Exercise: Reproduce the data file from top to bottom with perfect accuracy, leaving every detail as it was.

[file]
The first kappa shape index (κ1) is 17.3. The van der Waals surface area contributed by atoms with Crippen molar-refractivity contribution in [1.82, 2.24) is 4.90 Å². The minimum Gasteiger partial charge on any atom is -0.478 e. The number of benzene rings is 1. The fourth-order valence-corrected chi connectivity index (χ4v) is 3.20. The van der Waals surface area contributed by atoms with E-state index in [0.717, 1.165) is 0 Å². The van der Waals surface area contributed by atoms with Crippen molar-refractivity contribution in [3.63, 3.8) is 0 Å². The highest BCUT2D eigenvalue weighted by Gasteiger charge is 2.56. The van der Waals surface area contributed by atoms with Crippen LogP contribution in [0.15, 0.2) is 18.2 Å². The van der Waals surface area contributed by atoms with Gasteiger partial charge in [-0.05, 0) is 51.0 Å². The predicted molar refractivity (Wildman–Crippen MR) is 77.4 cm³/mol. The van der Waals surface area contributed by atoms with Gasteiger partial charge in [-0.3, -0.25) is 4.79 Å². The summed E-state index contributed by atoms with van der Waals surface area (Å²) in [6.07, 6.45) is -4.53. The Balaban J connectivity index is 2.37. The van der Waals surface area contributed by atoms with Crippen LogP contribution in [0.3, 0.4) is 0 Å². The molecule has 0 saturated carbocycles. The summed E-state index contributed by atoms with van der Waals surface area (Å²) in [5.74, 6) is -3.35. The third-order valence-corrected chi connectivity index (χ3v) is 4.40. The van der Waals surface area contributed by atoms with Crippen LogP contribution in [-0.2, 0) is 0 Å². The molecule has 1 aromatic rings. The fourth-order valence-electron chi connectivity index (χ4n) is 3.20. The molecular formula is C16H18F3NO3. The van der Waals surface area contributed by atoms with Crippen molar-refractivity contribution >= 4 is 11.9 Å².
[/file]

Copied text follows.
The first kappa shape index (κ1) is 17.3. The van der Waals surface area contributed by atoms with Crippen molar-refractivity contribution in [1.82, 2.24) is 4.90 Å². The minimum Gasteiger partial charge on any atom is -0.478 e. The number of benzene rings is 1. The fourth-order valence-corrected chi connectivity index (χ4v) is 3.20. The van der Waals surface area contributed by atoms with E-state index in [0.717, 1.165) is 0 Å². The van der Waals surface area contributed by atoms with Crippen molar-refractivity contribution in [3.63, 3.8) is 0 Å². The highest BCUT2D eigenvalue weighted by Gasteiger charge is 2.56. The van der Waals surface area contributed by atoms with Crippen LogP contribution in [0.15, 0.2) is 18.2 Å². The van der Waals surface area contributed by atoms with Gasteiger partial charge in [-0.05, 0) is 51.0 Å². The predicted molar refractivity (Wildman–Crippen MR) is 77.4 cm³/mol. The van der Waals surface area contributed by atoms with Gasteiger partial charge in [-0.3, -0.25) is 4.79 Å². The summed E-state index contributed by atoms with van der Waals surface area (Å²) in [6.07, 6.45) is -4.53. The Balaban J connectivity index is 2.37. The van der Waals surface area contributed by atoms with Crippen LogP contribution in [0.3, 0.4) is 0 Å². The molecule has 0 saturated carbocycles. The summed E-state index contributed by atoms with van der Waals surface area (Å²) in [5.74, 6) is -3.35. The third-order valence-corrected chi connectivity index (χ3v) is 4.40. The van der Waals surface area contributed by atoms with Crippen LogP contribution in [-0.2, 0) is 0 Å². The molecule has 1 aromatic rings. The fourth-order valence-electron chi connectivity index (χ4n) is 3.20. The molecular formula is C16H18F3NO3. The van der Waals surface area contributed by atoms with Crippen molar-refractivity contribution >= 4 is 11.9 Å².